Practical and Reasonable – A history of the Association of Disabled Professionals
The Archive of the Association of Disabled Professionals (Add MS 89385) is now available to research in the Manuscripts Reading Room. To celebrate the release of this archive, Diana Twitchin, a member and author of a history of the association, writes about the establishment and importance of it.
The Association of Disabled Professionals (ADP) grew out of the 1960s. It was one of the first organisations managed entirely by disabled people and sought to challenge and change age-old perceptions of disability.
The ADP’s inaugural meeting identified the issues facing disabled students in achieving their full potential through lack of access to higher education and on to university. Similar issues faced those professionals who, having acquired a disability, were demoted at work, or were not permitted to return to their job, their disability being used to dismiss them. Attitudes concerning disability within the education and university systems raised a spate of personal experiences from participants highlighting the urgent need for staff training at all levels. The historical support systems for disabled people, keeping disabled people ‘out of sight, out of mind’ contributed to general ignorance on issues regarding them. ADP deplored the fact that disabled people were not themselves consulted about their requirements.
ADP committed itself to raising awareness within government, industrial and charitable organizations around issues concerning general and higher education. They would work with other groups on other issues affecting disabled people, pooling resources to help increase awareness and get results. This included overseeing government bills, lobbying and commenting on them at Committee stage and encouraging the inclusion of disability issues where relevant.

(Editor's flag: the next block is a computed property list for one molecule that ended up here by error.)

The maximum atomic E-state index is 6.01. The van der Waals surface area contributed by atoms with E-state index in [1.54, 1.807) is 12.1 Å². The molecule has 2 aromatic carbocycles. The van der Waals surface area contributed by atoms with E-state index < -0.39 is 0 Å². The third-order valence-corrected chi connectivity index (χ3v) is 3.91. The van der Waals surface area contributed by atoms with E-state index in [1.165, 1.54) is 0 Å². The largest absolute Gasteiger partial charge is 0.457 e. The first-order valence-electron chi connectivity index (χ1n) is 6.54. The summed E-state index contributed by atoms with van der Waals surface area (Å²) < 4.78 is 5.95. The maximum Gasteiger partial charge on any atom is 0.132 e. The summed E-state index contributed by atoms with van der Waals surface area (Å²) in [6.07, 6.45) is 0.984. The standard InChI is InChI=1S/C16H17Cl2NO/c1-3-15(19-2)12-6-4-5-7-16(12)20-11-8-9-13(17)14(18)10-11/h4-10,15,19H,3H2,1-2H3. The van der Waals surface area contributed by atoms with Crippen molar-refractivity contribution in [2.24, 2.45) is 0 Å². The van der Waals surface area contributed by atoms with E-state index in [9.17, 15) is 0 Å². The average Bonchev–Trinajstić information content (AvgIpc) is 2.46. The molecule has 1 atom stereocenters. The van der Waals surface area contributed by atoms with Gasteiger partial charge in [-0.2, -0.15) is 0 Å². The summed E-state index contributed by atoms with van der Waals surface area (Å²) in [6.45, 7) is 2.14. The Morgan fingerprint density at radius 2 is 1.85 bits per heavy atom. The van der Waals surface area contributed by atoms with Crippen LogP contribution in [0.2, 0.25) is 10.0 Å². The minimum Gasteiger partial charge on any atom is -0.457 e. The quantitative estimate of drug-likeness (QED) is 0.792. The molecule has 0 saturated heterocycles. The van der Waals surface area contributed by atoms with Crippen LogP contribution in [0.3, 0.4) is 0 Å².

The Association also set up a membership network to assist disabled people seeking entrance to school or university; to assist those with work issues; to inform ADP of good and bad practice that they encountered; and to support ADP in collecting facts and information that would be used to inform and influence policy makers and service planners.
All those who worked for ADP were unpaid volunteers assisted by a paid part-time secretary. It remained a small organisation working from 1971 to 2011, when it was transferred to the Vassel Trust. In 1995, the Disability Discrimination Act was made into law and received Royal Assent in November that year. This was repealed and replaced with the Equality Act in 2010.
I was starting from two points when writing the history of the Association of Disabled Professionals (ADP): my own disability and issues that arose during my working life and the journey for all disabled people over the last 60 years. Today’s generation of disabled people have a very different perspective to the disabled individuals of the 1960s/70s who fought for change that would eventually lead to anti-discrimination legislation.
In producing a history of ADP, I have had a walk through time recalling so many colleagues and the issues we were involved with.
Diana Twitchin (née Irish)